Much of the second disc of Six String Soul features songs from Specter’s more recent albums, Message In Blue (2014) and Blues From the Inside Out (2019), both of which feature keyboardist Brother John Kattke, who has helped Specter take his muse into exciting new directions. From the former you have “Got To Find A Way,” with legendary R&B singer Otis Clay on the microphone, the song an old-school R&B shouter with scorching fretwork and blasting horns, and “This Time I’m Gone For Good,” which is a real barn-burner with powerful, emotional vocals; dense rhythms; and flamethrower guitarwork with diverse tones that range from B.B. King to Robin Trower. From the latter album, the title track offers a jazzy, roller-coaster performance with Specter’s first attempt at singing (note: he ain’t half-bad!), trembling guitar notes, and Kattke’s rolling piano-pounding. The instrumental “Sanctifunkious” is a red-hot slab o’ New Orleans’ styled funk a la the Meters or the Neville Brothers, with Specter’s fatback guitar notes and Kattke’s inspired keyboards.
Specter’s albums always include a diverse range of guest musicians, many of which are featured on the tracks included on Six String Soul. How does the guitarist choose the guests he showcases on his records? Says Specter, “every album has a different story, but so many of the guests over the years have been personal favorites of mine, with me just being a huge fan of their music. Otis Clay, Jack McDuff, Jimmy Johnson, Billy Branch, Jorma Kaukonen and so many more come to mind.” One of the most memorable moments to be found on Six String Soul is “The Blues Ain’t Nothin’,” which includes guitarist Kaukonen (Jefferson Airplane, Hot Tuna) adding some choice solos alongside Specter while Kattke handles the microphone. It’s a rich, show-stopping performance.
There has also been strong demand for Specter as a sideman, and his elegant six-string work can be found on albums by like-minded artists as Lurrie Bell, Steve Freund, and former Bluebird Tad Robinson. The Bluebirds backed up Chicago blues giant Floyd McDaniel on his last album, West Side Baby, and McDaniel’s wonderful take on W.C. Handy’s classic “St. Louis Blues” benefits from Specter’s fluid guitarplay and the band’s rock-solid rhythm section. “You’re Gonna Be Sorry,” from Bell’s 1998 album Kiss of Sweet Blues, is fueled by the juxtaposition of Bell’s jagged, knife-edge solos and Specter’s silky, stiletto tones.
Like the vast majority of touring musicians, the past two years have been tough on Specter. “Dealing with the pandemic has been really tough on musicians and I’ve had tours postponed and canceled along with almost a year and a half without gigs,” he says. “It was difficult for me to find the inspiration to write but I did write and record ‘The Ballad of George Floyd’ early in the pandemic, and also wrote a few other songs including a couple of instrumentals. I was able to play some livestream shows, including a series I helped curate for Chicago Blues Network featuring artists including Jimmy Johnson, Billy Branch, Katherine Davis, and John Primer.”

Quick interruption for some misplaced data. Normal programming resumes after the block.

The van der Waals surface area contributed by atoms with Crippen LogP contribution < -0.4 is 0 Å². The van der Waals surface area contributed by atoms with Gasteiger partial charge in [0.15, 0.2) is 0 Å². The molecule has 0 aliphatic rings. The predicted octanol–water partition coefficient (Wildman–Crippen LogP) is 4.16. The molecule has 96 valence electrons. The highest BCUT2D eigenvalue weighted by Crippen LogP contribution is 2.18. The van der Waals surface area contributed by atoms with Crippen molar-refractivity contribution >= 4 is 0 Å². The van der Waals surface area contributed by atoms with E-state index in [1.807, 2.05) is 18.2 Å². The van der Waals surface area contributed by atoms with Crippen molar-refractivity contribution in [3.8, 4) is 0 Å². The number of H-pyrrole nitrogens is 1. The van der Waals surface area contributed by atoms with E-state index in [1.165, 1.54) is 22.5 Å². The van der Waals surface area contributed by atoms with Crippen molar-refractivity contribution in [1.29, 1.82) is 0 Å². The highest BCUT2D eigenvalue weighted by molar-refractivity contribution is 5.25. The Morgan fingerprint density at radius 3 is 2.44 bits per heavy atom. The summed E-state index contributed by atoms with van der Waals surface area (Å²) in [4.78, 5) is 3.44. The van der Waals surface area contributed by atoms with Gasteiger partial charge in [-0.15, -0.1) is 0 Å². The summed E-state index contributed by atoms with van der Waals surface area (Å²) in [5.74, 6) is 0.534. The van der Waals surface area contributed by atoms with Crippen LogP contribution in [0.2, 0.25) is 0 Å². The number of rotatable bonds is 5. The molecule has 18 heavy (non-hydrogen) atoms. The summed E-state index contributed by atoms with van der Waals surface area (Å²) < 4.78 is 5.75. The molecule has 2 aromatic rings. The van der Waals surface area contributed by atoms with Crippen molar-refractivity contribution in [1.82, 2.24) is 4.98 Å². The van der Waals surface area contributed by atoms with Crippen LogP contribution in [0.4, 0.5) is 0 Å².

Specter refers to “The Ballad of George Floyd,” a song that he released as a digital single in late 2020 and which is included on Six String Soul. The song offers a powerful social statement, blending Gospel furor with bluesy instrumentation, insightful lyrics sung reverently by Chicago bluesman Billy Branch. Specter’s mournful guitar playing is punctuated by Branch’s wailing harp. What inspired him to write the song and what sort of response did he get from it? “Watching the shocking and sickening video of the murder of George Floyd inspired me to write the song,” he says. “It started with the lyrics, followed by the music, and then I reached out to Billy Branch to collaborate on the recording. The reaction was mostly very positive, including quite a bit of radio airplay here in Chicago. The lyrics were chosen to be part of the exhibit, ‘Songs of Conscience, Sounds of Freedom,’ at The Woody Guthrie Center in Tulsa; the exhibit is now on display at The Grammy Museum in L.A.”
With 30 years under his belt and the future wide open, what does Specter think is the state of Chicago blues today are where does he think that it’s going in the future?
“I think the Chicago blues scene is fairly strong,” he explains. “But I was spoiled coming onto the scene in the 1980s when you could hear so many giants of the music on an almost nightly basis – from Otis Rush to Junior Wells, Sunnyland Slim to Jimmy Rogers, Koko Taylor to Lonnie Brooks, Magic Slim to Otis Clay. Today’s scene is just not the same. It’s encouraging, however, that there are some good young players on the scene. I wish the audience was younger, too.”
It’s a sure bet that whatever direction the Chicago blues style goes in the future, Dave Specter will be leading the way.
VIDEO: Dave Specter ft. Jorma Kaukonen “How Low Can One Man Go?”